Eye for film review - 4 STARS

Anton Bitel 29th October

One of the best, and most satisfyingly contradictory, weapons available to the sceptic is the argument that demolishes itself along with the view that it aims to undermine. Back in ancient times, hard-line sceptics would use the metaphor of the ladder that must be pushed away once it has been climbed, or of the purgative remedy that flushes itself away along with the diseased contents of a patient's stomach, to describe a peculiar kind of deconstructive approach that lives (and dies) in a parasitic relationship with the position to which it is opposed.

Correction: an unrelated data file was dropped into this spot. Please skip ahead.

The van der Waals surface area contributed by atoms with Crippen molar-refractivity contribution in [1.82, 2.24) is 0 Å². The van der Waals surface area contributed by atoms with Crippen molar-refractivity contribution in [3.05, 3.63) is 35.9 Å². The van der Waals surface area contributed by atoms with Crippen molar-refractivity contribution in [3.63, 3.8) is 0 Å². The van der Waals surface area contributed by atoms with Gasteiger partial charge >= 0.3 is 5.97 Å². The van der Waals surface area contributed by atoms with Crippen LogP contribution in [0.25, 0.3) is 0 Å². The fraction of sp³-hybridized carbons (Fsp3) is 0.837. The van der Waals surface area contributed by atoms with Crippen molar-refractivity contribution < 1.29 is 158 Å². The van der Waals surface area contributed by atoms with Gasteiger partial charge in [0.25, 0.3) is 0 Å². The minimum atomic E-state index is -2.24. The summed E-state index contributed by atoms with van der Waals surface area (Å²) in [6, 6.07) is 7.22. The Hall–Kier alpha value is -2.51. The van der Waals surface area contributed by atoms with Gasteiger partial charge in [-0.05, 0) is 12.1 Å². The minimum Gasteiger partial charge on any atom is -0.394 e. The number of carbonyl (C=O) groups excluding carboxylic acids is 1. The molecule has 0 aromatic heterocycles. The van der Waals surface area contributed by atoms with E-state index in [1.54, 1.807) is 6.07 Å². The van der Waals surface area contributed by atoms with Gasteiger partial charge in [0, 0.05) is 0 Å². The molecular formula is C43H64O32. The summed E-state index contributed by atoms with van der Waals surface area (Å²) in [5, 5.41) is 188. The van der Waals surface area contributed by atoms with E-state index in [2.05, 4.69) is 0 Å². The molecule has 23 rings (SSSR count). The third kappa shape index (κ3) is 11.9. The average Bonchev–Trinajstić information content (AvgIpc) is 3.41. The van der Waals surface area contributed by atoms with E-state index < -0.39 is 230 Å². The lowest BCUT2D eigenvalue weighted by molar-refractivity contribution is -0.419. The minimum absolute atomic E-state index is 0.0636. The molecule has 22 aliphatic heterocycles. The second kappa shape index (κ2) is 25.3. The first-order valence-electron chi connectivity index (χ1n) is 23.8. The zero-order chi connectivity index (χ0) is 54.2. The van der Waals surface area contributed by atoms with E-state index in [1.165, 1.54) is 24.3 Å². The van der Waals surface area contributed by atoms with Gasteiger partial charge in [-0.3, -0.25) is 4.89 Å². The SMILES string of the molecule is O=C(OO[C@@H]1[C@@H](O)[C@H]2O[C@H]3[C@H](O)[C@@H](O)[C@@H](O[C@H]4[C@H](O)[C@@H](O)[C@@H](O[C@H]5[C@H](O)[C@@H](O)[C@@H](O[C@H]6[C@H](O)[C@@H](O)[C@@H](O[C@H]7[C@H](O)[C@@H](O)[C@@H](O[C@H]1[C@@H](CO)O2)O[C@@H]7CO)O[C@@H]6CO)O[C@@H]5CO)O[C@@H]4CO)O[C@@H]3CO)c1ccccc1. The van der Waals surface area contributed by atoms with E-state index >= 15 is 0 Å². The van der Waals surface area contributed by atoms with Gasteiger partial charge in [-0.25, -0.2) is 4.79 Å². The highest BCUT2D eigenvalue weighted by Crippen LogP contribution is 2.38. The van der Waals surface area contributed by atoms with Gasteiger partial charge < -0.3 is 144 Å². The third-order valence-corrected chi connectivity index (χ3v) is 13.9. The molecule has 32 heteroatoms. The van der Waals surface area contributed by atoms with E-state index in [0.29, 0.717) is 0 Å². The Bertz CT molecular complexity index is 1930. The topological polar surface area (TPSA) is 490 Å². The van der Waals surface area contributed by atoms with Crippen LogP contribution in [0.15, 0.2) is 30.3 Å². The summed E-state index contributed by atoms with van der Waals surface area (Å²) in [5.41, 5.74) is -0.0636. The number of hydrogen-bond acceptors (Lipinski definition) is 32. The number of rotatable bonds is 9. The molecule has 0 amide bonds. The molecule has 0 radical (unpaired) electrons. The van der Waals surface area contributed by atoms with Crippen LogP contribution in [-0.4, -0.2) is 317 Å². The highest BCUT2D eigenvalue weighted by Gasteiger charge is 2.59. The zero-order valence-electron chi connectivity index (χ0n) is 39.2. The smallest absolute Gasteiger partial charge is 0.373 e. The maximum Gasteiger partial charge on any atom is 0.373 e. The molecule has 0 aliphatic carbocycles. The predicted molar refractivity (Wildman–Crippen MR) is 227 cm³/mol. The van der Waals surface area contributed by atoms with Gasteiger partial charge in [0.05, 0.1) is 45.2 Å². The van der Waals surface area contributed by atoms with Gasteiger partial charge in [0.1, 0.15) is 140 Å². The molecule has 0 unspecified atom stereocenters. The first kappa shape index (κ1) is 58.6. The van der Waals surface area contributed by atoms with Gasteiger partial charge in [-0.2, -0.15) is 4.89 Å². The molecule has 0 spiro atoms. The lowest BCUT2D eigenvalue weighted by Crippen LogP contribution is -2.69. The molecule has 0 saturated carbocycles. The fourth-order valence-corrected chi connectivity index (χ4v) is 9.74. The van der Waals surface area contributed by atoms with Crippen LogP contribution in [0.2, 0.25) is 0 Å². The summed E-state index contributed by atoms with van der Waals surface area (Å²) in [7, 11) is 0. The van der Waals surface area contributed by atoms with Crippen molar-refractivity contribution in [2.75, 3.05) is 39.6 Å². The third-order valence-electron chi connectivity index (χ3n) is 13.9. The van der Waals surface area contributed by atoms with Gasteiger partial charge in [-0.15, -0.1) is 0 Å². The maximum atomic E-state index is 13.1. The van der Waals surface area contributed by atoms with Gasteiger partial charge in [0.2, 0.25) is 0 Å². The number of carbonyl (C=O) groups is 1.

This is, more or less, the methodology adopted by Chris Atkins in Starsuckers, his follow-up to the Blair-busting documentary Taking Liberties (2007). For while Starsuckers is concerned with the powers of the media to manipulate, misrepresent and manufacture reality to their own end, to make this case it self-consciously appropriates the very strategies of the media that it is criticising, so that accepting Atkins' arguments in their proper spirit should also involve radically questioning them. In short, it is a film that makes sceptics of us all, shaking us from brainwashed passivity into a state of awareness that makes resistance possible. 

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